This part is two-folded: First we will catch the parameter as soon as possible. And then we’ll do the actual saving with a little delay to ensure Drip has received the new subscriber.

Catch the parameter with Google Tag Manager and save it into variable

I’m not going into too much details how to install and use Google Tag Manager here on this blog post.

We are going to create a variable, a trigger and a tag.

They all have their respective folders on the left hand side of the user interface. Click the item and there will be a red ”NEW” button on the page.

If you need further help, just give me a holler and I’ll try to find a resource for your.

First, create a new User-Defined Variable.

As the Variable type is URL, you might want to take that into consideration when naming the variable. Let’s name the variable ”URL ref”. Component type is ”Query” and Query Key is the ”ref” we declared in the url in the earlier part.

Note: Naming variables, triggers and tags with a consistent method is really important to make it easier to find them later from the alphabetized list.

What we have now is the variable being saved from url as soon as page is loaded.

Push the variable as a Tag into Drip with Google Tag Manager

Second, create a new Trigger.

As the Trigger type is Form submission, you might want to name the Trigger as ”Form Subscription”. Check the Wait for Tags checkbox and put 10000 into Max waiting time.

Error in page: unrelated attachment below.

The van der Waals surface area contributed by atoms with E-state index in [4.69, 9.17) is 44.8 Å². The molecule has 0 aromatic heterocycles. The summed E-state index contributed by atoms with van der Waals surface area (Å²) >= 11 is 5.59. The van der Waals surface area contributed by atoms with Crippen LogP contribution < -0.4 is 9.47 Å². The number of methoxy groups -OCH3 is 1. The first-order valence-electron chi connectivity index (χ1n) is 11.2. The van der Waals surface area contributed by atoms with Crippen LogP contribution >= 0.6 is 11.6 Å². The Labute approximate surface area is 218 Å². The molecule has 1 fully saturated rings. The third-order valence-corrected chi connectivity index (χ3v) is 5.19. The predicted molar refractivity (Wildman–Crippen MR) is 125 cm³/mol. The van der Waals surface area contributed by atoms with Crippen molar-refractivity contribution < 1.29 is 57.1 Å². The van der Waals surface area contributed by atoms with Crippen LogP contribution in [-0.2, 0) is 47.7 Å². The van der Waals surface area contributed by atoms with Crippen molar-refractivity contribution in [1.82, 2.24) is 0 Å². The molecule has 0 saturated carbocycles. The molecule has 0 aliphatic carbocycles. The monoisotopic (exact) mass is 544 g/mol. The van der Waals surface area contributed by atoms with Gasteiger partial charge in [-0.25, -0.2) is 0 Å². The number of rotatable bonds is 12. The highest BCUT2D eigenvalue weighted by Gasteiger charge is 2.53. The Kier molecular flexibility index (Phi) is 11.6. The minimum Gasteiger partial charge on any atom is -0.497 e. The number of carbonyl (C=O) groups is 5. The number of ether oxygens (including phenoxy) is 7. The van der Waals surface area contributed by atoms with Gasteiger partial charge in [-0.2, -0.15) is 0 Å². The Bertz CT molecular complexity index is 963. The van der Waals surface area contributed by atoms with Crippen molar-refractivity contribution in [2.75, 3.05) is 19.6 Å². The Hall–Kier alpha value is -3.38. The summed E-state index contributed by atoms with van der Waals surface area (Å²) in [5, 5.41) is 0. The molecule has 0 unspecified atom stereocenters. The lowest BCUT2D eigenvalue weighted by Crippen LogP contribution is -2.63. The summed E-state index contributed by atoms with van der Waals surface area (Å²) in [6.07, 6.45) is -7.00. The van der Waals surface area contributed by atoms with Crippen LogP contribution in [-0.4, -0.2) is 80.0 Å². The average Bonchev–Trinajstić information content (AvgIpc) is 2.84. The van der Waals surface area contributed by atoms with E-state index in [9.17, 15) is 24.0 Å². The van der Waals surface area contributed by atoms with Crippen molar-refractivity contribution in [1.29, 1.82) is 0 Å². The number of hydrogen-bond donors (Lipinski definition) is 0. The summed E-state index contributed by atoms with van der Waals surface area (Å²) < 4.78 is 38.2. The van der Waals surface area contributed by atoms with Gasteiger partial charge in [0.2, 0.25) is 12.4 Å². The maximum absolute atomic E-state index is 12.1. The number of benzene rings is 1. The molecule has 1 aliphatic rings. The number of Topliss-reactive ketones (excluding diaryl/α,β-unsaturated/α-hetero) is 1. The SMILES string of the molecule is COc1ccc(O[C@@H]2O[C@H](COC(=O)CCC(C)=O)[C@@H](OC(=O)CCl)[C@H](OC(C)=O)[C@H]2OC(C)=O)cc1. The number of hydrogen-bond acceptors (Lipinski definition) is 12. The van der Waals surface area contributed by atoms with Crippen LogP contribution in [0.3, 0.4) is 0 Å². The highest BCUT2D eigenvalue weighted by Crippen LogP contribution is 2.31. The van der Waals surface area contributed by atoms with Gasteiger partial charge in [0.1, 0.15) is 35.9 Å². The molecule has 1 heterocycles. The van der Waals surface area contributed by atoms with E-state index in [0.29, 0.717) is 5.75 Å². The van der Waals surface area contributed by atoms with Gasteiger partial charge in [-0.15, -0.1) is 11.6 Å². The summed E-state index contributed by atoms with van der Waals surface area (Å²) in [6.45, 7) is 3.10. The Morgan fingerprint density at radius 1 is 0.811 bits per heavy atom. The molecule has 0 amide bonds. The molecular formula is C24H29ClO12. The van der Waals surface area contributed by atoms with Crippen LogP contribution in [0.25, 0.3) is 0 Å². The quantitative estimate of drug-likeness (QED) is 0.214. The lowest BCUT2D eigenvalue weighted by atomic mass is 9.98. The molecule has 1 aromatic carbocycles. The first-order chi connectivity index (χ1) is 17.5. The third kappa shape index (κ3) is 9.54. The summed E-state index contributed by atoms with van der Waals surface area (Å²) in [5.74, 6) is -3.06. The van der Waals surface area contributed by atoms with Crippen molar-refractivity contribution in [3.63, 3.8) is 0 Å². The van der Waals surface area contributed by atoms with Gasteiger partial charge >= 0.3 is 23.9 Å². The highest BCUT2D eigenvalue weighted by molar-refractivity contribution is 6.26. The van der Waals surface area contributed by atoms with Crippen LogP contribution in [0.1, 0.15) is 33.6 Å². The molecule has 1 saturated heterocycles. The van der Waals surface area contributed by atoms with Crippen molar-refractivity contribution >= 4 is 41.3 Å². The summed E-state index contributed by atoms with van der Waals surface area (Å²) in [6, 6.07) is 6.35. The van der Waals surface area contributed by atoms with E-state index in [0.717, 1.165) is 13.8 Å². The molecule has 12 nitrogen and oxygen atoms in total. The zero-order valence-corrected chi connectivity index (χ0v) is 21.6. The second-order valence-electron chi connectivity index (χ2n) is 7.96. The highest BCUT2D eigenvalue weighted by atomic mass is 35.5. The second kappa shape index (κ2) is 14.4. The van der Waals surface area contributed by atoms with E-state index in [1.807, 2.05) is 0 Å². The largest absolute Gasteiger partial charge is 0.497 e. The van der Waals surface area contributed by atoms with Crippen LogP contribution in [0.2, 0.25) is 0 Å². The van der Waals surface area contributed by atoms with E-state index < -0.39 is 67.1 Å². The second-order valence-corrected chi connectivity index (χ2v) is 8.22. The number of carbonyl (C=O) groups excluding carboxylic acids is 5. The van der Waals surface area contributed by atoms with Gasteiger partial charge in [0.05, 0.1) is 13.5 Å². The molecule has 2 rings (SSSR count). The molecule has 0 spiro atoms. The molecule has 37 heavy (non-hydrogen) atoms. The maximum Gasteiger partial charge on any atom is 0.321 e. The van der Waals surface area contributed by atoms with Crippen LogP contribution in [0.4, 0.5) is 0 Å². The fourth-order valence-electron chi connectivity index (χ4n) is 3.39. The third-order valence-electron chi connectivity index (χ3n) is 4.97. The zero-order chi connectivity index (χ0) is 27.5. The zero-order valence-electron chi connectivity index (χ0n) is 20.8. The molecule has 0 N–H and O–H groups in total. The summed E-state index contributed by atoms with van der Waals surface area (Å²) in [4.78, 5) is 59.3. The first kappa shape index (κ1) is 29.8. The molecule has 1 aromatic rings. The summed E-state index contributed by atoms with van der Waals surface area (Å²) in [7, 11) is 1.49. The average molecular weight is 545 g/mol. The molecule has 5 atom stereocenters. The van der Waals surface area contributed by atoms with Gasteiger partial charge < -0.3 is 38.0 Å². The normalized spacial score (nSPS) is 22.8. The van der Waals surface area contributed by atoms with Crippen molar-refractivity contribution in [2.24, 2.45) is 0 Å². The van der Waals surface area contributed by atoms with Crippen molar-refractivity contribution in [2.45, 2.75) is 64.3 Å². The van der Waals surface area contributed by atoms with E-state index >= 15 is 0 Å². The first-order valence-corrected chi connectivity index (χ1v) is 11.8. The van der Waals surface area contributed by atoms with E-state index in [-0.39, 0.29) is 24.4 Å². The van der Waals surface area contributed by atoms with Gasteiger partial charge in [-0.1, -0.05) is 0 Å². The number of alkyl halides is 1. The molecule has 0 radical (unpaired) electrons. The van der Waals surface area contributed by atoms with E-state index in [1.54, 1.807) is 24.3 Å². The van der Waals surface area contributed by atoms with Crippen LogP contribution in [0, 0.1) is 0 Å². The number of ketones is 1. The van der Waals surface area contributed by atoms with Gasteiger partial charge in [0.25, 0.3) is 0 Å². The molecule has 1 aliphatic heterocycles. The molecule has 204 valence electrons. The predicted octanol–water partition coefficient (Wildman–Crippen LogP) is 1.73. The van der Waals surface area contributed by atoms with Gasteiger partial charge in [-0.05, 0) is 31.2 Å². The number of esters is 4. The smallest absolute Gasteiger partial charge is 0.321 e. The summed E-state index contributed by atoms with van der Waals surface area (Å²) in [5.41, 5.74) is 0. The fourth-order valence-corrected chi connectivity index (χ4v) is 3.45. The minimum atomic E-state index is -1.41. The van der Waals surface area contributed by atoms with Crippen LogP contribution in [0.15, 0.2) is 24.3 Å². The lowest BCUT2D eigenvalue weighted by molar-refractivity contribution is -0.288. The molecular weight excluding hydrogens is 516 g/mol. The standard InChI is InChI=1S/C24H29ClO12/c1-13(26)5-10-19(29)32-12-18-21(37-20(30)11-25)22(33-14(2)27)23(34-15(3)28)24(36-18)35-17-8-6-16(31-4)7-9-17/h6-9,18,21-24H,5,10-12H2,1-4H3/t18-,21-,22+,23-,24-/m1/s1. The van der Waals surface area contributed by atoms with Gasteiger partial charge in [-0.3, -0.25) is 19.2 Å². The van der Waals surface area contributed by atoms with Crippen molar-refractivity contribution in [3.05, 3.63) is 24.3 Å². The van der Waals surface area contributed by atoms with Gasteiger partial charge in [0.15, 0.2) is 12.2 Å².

This ten-second (10000 milliseconds) delay will give Drip more time to catch the submission and create the new user into subscriber database.

Note: There’s no validation whether the email address looks like a real one. Drip will validate it though, and will ask the user to try again on a Drip domain submission page, where we don’t have Google Tag Manager running. For that reason too, a proper delay is a good idea.

Because of the delay, it is also recommended to use other validation methods until we let the trigger do its job. For this reason, let’s check that we actually have some information in the URL ref variable.

From the ”Enable this trigger when all of these conditions are true” drop down menu combination select ”URL ref” ”starts with” ”re”.

Let’s then tackle the actual triggering rule from the ”This trigger fires on”.

As we only want this to happen on landing page form, select the radio button from right hand side ”Some Forms”. And from the menus below select ”Page path” ”contains” ”landing-page”.

Note: The page-path does NOT contain the protocol, domain or the parameters in the complete url. Just the part in the middle.)

What we have now is the trigger that launches the action (what we haven’t done yet), when a user submits a form on our landing page, after a ten-second delay.

Third, create a new Tag

As we’re doing a Drip related tag with an API functionality performing tagging, you might want to name the tag as ”Drip API Tag Referrer”.

Although we’re going to do javascript, the Tag type is Custom HTML. And the code goes as follows:

_dcq.push(["identify", {
tags: ["ref-{{URL ref}}"]

This makes an API request to Drip saying:

”Yo, Drip! This cookie here needs to be applied with the tag ’ref-resmnm5if6xxx7stprspje’.” [Naturally changing the id part as appropriate.]

Note that this script doesn’t care if the user is identified or not. If Drip hasn’t identified the user yet, the shout will never be heard and the tag is never applied.